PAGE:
- AthleticÂ performance is quantified, academic performance is qualified.
- Athletic statistics are public knowledge, academic statistics are closely guarded.
- Athletic heroes are recognized in the early stages of their careers, academic heroes are only noted at the end stages of their careers.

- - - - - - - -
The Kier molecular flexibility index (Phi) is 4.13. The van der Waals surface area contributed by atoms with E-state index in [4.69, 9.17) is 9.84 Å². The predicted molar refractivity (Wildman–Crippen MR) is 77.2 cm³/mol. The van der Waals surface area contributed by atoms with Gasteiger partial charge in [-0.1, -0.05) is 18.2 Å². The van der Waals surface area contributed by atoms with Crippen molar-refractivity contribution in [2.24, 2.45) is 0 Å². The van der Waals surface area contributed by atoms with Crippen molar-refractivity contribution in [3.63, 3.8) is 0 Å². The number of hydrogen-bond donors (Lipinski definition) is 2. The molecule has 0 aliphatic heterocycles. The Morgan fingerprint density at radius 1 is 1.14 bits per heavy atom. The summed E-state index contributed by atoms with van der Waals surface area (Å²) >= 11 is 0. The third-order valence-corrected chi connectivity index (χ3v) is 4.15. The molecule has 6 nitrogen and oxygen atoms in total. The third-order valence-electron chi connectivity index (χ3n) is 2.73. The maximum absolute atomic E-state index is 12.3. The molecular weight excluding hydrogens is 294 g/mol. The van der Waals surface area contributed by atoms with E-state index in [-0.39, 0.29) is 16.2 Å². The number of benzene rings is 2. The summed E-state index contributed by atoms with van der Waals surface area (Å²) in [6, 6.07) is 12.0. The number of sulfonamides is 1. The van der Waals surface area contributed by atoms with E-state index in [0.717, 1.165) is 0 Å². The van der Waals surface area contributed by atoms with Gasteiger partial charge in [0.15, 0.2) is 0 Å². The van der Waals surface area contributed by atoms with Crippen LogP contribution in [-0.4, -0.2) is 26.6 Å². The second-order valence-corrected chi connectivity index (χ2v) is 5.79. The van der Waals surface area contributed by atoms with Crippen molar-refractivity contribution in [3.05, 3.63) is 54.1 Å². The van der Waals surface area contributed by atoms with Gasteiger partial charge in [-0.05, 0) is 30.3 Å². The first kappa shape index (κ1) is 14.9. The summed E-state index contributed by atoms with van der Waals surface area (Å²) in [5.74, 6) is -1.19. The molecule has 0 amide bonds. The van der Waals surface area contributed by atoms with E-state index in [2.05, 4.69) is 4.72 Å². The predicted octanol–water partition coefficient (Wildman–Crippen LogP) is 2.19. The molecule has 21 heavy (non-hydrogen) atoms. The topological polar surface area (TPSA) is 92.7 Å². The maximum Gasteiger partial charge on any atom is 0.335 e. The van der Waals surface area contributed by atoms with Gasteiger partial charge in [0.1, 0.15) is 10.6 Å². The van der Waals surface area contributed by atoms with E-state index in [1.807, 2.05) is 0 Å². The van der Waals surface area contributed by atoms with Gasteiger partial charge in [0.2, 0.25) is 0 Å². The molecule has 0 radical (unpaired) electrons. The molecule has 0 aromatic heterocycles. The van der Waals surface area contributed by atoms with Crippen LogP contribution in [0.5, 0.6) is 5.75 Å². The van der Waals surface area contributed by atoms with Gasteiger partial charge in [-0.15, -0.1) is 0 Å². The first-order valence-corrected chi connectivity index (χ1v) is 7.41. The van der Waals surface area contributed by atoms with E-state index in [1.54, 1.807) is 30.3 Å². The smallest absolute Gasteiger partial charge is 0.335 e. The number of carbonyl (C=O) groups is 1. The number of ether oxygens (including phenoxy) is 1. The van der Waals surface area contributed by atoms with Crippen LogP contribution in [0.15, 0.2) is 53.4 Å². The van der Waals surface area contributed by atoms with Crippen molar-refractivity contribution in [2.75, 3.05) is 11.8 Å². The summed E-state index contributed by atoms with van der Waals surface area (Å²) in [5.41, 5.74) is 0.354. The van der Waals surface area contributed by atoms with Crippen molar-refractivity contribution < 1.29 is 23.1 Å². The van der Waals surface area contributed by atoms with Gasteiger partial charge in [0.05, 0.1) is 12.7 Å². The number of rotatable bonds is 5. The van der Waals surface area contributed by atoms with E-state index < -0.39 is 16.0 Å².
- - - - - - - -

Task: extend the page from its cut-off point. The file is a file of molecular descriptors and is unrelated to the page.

Everyone loves a good hero. We love to learn about them. We love to talk about them. We love to be like them. Nearly every story we’re told in history class includes the tale of a daring hero overcoming great odds. From Hercules to Charles Lindbergh, we craft our stories around feats of strength, bravery, and cunning. Heroes help provide the confidence and courage we need to persevere in our own challenges and help us think that the impossible just might be possible. Heroes can be powerful tools of change, but what happens if you don’t have strong heroes to guide and motivate people? Or rather, what happens when an entire industry doesn’t create those heroes? Industries that don’t nurture the development of heroes lose much of their ability to motivate and inspire the public to achieve greatness within their field. Unfortunately, we know how this works through direct observation. We can see it in practice in our formal education industry. Rather than nurturing academic heroes, we’ve nurtured students who would rather be doing anything other than what is actually best for them. In education, we’ve limited our hero generation to attempts to raise the profile ofÂ long dead scientists and engineers. Galileo, Newton, Einstein, today we all know these names and can recognize them as academic heroes of their own age. Brilliant minds of the long-ago. Unfortunately, these heroes aren’t the type that willÂ inspire the unrestrained passion for learning that our society so desperately needs. What we needÂ isÂ the Lebron James, Peyton Manning, or Serena Williams of physics, biology, or computer science. What we need are the “active heroes” of the upcoming generations. It isn’t that we can’tÂ create these heroes. We know how to do it. Our athletic programs have been doing it since the dawn of sports. So why are Lebron James, Michael Jordan, Serena WilliamsÂ and their like more acceptable as Heroes for our youth than Albert Einstein, Nicola Tesla, or Thomas Edison? The full answer to this question is very complex, but we’ve broken it down into just three overarching reasons: